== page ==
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Struggle of Love continues food bank without funding

The non-profit says it takes about $30,000 each month to keep the effort going. Right now, they are paying out of pocket and using donations.

DENVER, Colorado — Almost 300 families in the Montbello area of Denver rely on Sacks of Love, the food bank run by the non-profit Struggle of Love. 

"We are really boots on the ground. We are really into this, and this isn’t something that we just say we do. This is something that we are actually doing it," said Jovon Smith. 

Earlier in the summer, the non-profit learned it did not receive grant funding. 

The Montbello Organizing Committee applied for the Healthy Foods for Denver Kids grant through the city of Denver. The Committee had then planned to distribute the majority of the more than $1 million to Struggle of Love. 

Without the funding, the Struggle of Love initially planned for the final day of the food bank to be July 31st. Instead, the non-profit has continued the effort relying on donations and paying out of pocket. 

Each month, it costs the organization roughly $30,000 to ensure they can provide food for those in need.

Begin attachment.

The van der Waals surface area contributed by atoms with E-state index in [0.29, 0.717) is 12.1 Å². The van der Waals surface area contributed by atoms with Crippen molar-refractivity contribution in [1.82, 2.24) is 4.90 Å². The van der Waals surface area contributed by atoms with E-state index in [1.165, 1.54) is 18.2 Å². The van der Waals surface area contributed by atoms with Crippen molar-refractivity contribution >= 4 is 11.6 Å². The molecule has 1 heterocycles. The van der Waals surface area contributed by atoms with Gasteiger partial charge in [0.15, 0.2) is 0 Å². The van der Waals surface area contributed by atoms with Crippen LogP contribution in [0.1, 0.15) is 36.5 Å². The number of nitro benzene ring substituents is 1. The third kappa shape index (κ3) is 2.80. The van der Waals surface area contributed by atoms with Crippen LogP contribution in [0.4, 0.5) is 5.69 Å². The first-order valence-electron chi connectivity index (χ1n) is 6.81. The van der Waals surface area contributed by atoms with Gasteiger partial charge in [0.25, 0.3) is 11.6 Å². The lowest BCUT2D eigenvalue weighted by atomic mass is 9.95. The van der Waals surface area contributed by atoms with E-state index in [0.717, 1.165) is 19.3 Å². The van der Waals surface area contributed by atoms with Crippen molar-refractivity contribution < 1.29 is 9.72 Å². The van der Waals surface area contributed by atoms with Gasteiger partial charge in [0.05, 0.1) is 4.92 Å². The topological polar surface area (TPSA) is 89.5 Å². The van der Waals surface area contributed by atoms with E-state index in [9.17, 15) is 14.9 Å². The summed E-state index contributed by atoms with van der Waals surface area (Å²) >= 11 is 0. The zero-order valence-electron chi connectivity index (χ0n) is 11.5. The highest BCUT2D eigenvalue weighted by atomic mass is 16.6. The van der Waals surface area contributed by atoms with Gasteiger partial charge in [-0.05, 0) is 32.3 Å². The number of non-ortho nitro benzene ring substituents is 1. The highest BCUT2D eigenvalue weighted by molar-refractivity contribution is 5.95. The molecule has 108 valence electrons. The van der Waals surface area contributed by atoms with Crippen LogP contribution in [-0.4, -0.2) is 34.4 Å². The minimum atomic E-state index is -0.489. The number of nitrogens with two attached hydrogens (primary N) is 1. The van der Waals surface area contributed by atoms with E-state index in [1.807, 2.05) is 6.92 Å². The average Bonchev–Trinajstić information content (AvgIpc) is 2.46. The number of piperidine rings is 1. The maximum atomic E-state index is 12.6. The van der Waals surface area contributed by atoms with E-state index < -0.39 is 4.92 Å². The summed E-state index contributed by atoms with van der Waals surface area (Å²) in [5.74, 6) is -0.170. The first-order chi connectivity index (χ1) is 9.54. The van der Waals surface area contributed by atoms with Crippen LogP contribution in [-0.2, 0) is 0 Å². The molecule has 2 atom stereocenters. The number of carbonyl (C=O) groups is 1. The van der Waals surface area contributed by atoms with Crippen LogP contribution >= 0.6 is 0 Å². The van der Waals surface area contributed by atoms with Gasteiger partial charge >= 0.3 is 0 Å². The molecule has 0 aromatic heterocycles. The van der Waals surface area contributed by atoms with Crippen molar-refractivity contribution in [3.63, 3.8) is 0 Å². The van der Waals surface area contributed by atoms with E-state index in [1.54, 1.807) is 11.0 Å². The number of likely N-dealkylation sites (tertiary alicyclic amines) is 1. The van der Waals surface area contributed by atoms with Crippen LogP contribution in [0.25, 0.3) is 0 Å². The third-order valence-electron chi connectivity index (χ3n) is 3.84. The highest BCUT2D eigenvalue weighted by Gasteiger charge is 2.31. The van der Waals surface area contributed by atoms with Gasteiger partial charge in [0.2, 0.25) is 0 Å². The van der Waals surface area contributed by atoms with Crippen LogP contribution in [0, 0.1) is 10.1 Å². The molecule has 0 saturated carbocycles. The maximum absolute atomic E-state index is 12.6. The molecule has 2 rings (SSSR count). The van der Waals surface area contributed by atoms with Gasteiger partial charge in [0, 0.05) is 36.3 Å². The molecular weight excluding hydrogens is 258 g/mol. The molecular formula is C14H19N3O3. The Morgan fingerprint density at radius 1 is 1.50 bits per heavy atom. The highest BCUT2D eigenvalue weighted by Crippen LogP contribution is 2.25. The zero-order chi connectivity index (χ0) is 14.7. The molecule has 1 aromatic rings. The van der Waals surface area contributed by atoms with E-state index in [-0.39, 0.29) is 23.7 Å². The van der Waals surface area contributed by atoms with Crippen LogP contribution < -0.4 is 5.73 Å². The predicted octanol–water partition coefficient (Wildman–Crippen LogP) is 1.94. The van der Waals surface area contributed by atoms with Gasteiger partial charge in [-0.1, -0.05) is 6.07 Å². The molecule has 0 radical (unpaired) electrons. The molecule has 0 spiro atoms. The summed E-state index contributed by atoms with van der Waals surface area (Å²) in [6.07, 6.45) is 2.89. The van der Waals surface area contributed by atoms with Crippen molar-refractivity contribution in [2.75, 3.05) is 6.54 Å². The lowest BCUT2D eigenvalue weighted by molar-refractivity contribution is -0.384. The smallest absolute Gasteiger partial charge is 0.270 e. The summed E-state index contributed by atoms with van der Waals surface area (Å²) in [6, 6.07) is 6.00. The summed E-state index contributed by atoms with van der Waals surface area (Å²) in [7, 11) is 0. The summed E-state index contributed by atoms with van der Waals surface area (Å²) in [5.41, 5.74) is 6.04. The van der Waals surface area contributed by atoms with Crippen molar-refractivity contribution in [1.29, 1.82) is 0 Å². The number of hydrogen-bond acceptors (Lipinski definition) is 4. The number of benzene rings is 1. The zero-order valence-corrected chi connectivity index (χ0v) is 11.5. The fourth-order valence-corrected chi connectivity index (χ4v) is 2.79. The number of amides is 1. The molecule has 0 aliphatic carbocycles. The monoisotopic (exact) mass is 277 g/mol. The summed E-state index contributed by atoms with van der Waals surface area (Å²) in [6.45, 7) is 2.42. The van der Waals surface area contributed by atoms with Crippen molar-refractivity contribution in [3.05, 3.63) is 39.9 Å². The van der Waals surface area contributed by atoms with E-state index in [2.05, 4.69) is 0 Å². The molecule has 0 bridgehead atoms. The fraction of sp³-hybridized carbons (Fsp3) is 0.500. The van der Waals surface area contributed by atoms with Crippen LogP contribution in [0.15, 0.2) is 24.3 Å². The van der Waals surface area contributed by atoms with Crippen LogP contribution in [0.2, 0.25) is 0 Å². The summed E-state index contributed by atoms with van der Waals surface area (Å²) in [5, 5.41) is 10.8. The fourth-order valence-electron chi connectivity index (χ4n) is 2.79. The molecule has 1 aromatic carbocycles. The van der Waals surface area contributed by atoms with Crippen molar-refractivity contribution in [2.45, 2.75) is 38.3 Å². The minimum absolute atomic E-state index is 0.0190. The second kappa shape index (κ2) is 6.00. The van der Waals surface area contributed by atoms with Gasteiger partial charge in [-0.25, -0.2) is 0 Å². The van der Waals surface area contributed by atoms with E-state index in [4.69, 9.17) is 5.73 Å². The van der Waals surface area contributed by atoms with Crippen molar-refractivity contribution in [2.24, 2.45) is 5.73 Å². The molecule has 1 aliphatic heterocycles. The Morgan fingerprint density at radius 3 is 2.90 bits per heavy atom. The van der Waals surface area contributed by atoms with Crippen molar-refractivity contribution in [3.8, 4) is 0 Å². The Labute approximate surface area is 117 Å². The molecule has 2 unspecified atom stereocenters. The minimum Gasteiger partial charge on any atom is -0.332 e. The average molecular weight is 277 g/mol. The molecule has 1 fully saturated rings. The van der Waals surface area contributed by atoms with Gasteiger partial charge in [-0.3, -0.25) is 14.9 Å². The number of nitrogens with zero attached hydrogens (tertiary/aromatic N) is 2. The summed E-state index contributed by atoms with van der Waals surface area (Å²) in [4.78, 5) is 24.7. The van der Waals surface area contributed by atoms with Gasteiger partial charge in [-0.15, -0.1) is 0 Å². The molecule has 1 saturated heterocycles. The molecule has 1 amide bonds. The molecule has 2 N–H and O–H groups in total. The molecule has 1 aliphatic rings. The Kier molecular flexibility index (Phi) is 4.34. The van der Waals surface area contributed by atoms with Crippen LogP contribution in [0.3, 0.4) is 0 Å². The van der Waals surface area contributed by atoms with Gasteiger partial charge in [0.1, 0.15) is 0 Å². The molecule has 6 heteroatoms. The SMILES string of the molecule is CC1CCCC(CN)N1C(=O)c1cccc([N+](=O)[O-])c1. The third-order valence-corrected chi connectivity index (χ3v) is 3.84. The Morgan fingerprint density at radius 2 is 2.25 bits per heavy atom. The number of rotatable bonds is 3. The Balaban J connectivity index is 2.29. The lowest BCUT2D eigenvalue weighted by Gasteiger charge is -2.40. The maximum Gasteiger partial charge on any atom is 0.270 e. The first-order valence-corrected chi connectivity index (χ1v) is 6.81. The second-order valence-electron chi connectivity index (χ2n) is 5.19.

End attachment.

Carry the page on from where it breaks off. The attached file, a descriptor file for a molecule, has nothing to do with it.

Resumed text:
"Just because the city might not have awarded us the grant that we got to keep at it," said Elon Hodge who works with the organization. "This is God’s work. That this is beyond us. A lot of people depend on us daily. So we know that this is bigger than us, and we have to work hard everyday to keep it going." 

Right now, they believe the money could last for another month or two. After that, they are still looking for solutions to continue food distribution. 

Besides food distribution, Struggle of Love is heavily involved in anti-violence efforts with youth in the Aurora and Denver areas. They also provide mental health resources and jobs for young people in the summer.

As part of their anti-violence efforts, Struggle of Love had used the funding to pay youth to run the food bank and keep them out of trouble. Without the money, it's all volunteer-based instead. 

"It just motivates us everyday to find all the avenues that we can," said Hodge. "We are all optimistic. We know that it is going to keep going." 

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